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Health and Medicine


Taiwanese health officials visit Cleveland to look into senior care
As the percentage of elderly Taiwanese rises, officials are looking for the best ways to take care of the population
Story by JOANNA RICHARDS


 
Taiwanese Health Minister Wen-Ta Chiu visisted Cleveland to learn about American elder care.
Courtesy of Zhang Yongtai- Voice of America
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In The Region:

Caring for an aging population is a concern not only in America but in many parts of the globe. This week health officials from Taiwan came to Cleveland to learn how that care is provided in the U.S. For Ohio Public Radio, WCPN’s Joanna Richards reports.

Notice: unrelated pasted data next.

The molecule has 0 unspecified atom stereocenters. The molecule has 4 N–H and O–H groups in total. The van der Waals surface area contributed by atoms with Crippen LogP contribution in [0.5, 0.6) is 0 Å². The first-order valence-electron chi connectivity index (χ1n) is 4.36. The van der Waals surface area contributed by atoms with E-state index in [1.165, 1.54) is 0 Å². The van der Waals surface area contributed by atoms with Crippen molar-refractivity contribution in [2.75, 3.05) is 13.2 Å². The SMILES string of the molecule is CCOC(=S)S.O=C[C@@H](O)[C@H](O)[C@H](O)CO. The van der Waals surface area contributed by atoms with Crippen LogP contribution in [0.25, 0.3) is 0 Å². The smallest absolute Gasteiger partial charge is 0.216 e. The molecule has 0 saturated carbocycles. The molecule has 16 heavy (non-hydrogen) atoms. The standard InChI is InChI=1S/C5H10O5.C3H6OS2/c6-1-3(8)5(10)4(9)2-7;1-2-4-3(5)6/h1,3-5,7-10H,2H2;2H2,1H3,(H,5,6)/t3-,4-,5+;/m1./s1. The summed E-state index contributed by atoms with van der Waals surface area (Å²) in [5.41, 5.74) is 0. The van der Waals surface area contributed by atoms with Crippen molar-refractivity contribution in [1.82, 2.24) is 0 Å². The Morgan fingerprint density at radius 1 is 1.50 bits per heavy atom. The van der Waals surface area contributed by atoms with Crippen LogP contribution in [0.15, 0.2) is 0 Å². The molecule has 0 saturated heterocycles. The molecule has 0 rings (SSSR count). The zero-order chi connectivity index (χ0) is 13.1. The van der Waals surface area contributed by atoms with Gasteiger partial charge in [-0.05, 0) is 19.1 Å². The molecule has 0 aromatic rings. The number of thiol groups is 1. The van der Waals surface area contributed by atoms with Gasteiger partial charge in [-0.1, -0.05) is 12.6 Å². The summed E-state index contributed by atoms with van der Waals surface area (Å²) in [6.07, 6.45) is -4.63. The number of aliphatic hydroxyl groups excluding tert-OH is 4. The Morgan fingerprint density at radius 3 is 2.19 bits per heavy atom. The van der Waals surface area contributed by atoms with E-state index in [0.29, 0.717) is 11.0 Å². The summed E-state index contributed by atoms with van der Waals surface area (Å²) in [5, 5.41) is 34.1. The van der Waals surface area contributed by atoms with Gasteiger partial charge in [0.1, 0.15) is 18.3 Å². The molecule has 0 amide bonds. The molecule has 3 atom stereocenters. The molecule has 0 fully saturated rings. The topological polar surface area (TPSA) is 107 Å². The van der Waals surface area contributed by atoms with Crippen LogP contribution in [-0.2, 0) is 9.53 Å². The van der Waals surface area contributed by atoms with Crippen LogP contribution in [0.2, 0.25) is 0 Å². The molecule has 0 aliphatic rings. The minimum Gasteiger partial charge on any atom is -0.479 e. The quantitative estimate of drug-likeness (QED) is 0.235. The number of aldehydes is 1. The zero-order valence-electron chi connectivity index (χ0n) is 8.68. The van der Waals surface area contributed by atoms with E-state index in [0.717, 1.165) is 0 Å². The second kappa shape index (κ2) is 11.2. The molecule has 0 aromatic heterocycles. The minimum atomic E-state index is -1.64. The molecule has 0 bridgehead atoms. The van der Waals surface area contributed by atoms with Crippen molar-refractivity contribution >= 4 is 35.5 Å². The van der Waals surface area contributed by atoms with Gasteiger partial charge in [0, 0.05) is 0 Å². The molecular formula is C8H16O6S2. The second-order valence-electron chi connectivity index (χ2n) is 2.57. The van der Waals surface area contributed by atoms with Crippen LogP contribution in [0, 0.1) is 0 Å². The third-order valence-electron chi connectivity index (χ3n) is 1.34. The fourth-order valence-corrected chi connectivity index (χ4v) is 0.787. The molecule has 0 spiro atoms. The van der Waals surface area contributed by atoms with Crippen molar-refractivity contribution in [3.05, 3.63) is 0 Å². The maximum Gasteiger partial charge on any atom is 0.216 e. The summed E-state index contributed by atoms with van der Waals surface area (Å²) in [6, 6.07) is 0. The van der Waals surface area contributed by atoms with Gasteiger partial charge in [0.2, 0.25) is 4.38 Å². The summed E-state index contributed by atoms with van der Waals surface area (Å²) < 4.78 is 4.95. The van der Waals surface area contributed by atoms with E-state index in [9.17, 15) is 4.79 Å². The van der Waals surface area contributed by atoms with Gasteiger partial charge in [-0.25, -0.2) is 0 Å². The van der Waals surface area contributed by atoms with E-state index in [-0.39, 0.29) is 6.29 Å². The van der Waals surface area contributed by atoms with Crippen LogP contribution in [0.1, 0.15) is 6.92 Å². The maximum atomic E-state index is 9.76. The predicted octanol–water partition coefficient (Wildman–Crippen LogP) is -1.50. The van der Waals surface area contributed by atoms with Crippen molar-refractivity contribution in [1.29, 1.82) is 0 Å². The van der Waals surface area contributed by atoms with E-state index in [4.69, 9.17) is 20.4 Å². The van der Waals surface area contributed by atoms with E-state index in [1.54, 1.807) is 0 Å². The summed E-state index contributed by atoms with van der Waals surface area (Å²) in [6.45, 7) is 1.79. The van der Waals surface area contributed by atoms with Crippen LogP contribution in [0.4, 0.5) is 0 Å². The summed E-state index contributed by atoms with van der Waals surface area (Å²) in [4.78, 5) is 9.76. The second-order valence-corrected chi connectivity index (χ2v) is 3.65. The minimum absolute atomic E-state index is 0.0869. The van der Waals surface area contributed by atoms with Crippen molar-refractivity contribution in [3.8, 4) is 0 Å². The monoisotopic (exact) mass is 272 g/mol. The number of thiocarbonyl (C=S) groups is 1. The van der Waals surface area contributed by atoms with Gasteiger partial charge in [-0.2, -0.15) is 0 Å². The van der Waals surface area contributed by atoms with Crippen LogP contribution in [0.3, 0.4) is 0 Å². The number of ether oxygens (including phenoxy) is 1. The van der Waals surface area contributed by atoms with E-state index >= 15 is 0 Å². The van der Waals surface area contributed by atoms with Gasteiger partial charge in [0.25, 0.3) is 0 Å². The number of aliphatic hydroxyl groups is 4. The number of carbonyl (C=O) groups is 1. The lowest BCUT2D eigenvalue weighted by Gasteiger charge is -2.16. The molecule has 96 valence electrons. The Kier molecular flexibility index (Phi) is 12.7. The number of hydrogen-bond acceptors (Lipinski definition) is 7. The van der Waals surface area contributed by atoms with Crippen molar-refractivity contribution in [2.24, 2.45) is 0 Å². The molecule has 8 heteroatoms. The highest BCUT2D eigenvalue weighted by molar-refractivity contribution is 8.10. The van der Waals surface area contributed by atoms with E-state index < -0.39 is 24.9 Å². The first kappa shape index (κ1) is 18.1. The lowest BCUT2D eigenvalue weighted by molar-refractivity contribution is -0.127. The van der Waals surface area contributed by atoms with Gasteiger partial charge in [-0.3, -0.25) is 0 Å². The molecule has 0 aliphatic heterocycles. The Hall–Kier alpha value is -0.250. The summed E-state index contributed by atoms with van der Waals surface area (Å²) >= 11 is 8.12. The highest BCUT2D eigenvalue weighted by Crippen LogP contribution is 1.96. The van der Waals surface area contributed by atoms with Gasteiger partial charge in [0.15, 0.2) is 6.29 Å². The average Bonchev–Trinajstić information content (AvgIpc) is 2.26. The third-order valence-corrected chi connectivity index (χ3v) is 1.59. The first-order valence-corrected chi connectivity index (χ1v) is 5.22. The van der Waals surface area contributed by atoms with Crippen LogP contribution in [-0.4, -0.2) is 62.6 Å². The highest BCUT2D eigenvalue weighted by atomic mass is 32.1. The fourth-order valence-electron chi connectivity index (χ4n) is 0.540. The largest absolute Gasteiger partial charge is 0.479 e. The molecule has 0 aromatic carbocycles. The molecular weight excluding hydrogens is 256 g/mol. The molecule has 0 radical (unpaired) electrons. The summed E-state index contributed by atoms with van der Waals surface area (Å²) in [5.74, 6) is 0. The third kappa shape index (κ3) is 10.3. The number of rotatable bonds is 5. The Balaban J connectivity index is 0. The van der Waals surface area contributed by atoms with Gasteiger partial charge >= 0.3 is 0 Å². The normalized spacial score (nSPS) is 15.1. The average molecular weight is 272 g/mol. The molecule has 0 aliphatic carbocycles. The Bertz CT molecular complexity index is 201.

LISTEN: RICHARDS ON TAIWANESE OFFICIALS

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Health Minister Wen-Ta Chiu says Taiwan is reforming its national health insurance system to try to meet the medical needs of a growing number of seniors.  By some estimates, the elderly will rise to 20 percent of Taiwan’s population in the next decade. That gives urgency to Taiwan’s search for “best practices” for care.

The delegation is participating in a conference on that subject at Case Western, and visiting a range of Cleveland programs that help the elderly.

Chiu says Cleveland was a draw because Case Western has several researchers working on health care for seniors. He says Taiwan is focused on ways to keep people in their communities, rather than hospitals or nursing homes.

The minister says Taiwan implemented programs inspired by U.S. models earlier this year with good results. He says he reported on that progress at the conference, and will take home further lessons for improvement. 

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